In today’s tough economy, many employees face a tough decision: Should they first focus on saving for their kids’ college education or their own retirement?
Assuming it’s truly an either/or situation, most financial planners say it’s better to focus on creating a retirement nest egg.
Why? Because holding assets like 401(k)s and IRAs don’t affect a student’s eligibility for financial aid. In fact, participation can help cut out-of-pocket college costs, because it reduces net income.
Secondly, there are plenty of unknowns that could affect students’ needs for funds. Will they attend a public or private school? Will they receive a scholarship? Will they attend a trade school or community college?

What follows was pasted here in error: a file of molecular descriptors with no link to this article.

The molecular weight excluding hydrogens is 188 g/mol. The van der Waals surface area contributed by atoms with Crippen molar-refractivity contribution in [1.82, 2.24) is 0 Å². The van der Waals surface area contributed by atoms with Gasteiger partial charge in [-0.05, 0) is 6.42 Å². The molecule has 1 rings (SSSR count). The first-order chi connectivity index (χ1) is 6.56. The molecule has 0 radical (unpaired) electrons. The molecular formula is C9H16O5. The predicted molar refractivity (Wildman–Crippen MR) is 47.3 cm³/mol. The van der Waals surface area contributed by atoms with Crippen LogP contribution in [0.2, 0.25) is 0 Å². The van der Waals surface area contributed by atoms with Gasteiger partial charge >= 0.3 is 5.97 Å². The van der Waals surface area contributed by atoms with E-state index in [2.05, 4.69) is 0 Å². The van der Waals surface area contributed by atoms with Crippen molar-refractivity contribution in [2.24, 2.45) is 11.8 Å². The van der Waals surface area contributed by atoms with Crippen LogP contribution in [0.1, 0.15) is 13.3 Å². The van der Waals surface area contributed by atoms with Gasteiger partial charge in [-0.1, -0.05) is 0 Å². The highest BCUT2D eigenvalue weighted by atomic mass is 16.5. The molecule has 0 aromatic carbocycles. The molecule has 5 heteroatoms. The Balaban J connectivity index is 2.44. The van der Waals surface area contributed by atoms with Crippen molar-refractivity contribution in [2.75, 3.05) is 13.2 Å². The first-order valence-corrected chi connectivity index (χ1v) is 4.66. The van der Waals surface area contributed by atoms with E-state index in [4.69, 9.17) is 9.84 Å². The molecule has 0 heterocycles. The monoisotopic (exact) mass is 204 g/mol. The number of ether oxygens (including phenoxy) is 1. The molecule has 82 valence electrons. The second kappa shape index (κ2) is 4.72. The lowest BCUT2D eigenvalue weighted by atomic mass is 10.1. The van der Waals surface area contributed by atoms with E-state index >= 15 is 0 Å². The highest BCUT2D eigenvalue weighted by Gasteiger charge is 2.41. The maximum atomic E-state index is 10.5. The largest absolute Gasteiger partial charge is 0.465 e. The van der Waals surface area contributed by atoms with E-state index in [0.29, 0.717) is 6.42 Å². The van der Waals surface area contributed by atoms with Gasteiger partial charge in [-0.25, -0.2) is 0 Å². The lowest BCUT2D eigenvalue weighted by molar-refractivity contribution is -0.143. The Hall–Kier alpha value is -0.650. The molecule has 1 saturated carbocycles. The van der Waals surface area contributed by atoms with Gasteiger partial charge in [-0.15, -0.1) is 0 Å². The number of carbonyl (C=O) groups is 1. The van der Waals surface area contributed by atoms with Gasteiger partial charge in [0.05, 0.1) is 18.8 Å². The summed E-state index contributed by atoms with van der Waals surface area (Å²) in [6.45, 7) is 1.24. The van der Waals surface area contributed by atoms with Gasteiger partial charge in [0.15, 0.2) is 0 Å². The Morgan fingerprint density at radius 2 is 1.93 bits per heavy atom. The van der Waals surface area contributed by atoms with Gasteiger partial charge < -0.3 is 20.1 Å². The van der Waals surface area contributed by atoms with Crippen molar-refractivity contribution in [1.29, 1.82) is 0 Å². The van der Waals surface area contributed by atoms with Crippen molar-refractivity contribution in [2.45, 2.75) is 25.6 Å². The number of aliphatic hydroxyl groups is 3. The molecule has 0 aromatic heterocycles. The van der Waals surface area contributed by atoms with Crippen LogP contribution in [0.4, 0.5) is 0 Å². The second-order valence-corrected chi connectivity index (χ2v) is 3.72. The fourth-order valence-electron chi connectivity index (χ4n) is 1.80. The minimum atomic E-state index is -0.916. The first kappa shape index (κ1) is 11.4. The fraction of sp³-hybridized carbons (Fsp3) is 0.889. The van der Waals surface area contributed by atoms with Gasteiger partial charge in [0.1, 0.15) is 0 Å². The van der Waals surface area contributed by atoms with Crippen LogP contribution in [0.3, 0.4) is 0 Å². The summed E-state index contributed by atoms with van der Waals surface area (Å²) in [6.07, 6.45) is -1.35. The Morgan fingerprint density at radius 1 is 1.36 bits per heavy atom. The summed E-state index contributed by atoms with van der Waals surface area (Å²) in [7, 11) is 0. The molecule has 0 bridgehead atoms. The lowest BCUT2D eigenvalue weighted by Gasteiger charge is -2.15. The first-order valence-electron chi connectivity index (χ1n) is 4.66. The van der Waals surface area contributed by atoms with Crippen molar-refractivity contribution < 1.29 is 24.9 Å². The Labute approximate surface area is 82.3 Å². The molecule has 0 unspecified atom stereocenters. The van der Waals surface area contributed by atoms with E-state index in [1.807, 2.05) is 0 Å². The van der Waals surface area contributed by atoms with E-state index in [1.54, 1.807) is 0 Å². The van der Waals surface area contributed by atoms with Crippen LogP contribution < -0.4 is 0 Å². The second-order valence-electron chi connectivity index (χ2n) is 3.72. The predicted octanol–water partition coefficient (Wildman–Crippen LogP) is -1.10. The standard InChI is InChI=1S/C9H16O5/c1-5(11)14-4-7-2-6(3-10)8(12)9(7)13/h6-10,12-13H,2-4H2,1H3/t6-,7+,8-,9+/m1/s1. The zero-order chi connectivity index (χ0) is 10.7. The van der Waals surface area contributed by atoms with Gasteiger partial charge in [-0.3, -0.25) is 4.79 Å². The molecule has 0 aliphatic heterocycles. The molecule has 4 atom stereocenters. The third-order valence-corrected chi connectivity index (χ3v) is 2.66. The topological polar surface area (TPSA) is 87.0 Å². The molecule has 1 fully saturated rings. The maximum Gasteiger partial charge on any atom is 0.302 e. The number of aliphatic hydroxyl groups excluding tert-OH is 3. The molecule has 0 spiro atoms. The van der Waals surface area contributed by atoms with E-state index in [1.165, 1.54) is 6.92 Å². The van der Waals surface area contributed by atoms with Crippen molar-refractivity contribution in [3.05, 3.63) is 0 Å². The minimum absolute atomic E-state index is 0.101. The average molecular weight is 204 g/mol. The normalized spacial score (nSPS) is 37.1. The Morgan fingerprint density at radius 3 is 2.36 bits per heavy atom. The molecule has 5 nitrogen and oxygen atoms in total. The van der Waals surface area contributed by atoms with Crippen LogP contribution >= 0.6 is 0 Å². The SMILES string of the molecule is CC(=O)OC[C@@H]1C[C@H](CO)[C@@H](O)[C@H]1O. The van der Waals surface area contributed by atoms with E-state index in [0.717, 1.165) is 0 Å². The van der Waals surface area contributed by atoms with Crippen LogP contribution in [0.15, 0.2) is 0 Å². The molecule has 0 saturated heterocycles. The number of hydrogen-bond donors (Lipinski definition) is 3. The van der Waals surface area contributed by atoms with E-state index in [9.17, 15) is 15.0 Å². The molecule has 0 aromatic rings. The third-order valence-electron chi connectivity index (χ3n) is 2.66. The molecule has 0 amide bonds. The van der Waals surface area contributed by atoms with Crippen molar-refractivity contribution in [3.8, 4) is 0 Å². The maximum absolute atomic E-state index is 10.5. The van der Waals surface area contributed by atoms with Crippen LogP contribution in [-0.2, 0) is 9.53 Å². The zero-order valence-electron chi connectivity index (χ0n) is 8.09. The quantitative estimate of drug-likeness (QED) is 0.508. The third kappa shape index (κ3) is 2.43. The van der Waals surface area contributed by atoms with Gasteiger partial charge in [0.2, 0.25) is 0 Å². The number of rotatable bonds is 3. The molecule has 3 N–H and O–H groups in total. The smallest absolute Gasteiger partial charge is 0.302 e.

And unless the employee or spouse is in line for an old-fashioned pension, retirement savings will largely fall on the employee’s shoulders.
Social Security may help a bit. But unless employees participate in 401(k) and/or an IRA, most will someday be faced with three unpleasant options:
- delay retirement
- don’t retire at all, or
- retire to a lower standard of living.
5 helpful funding sources
As expensive as college can be, there’s at least the potential for some wiggle room in paying for it.
- Low-interest loans for tuition, books, etc.
- The student may qualify for a scholarship or grant
- The employee’s parents (the student’s grandparents) may be in a position to offer assistance
- Cheaper state schools or community colleges, and/or
- The student may work and contribute to his or her own expenses.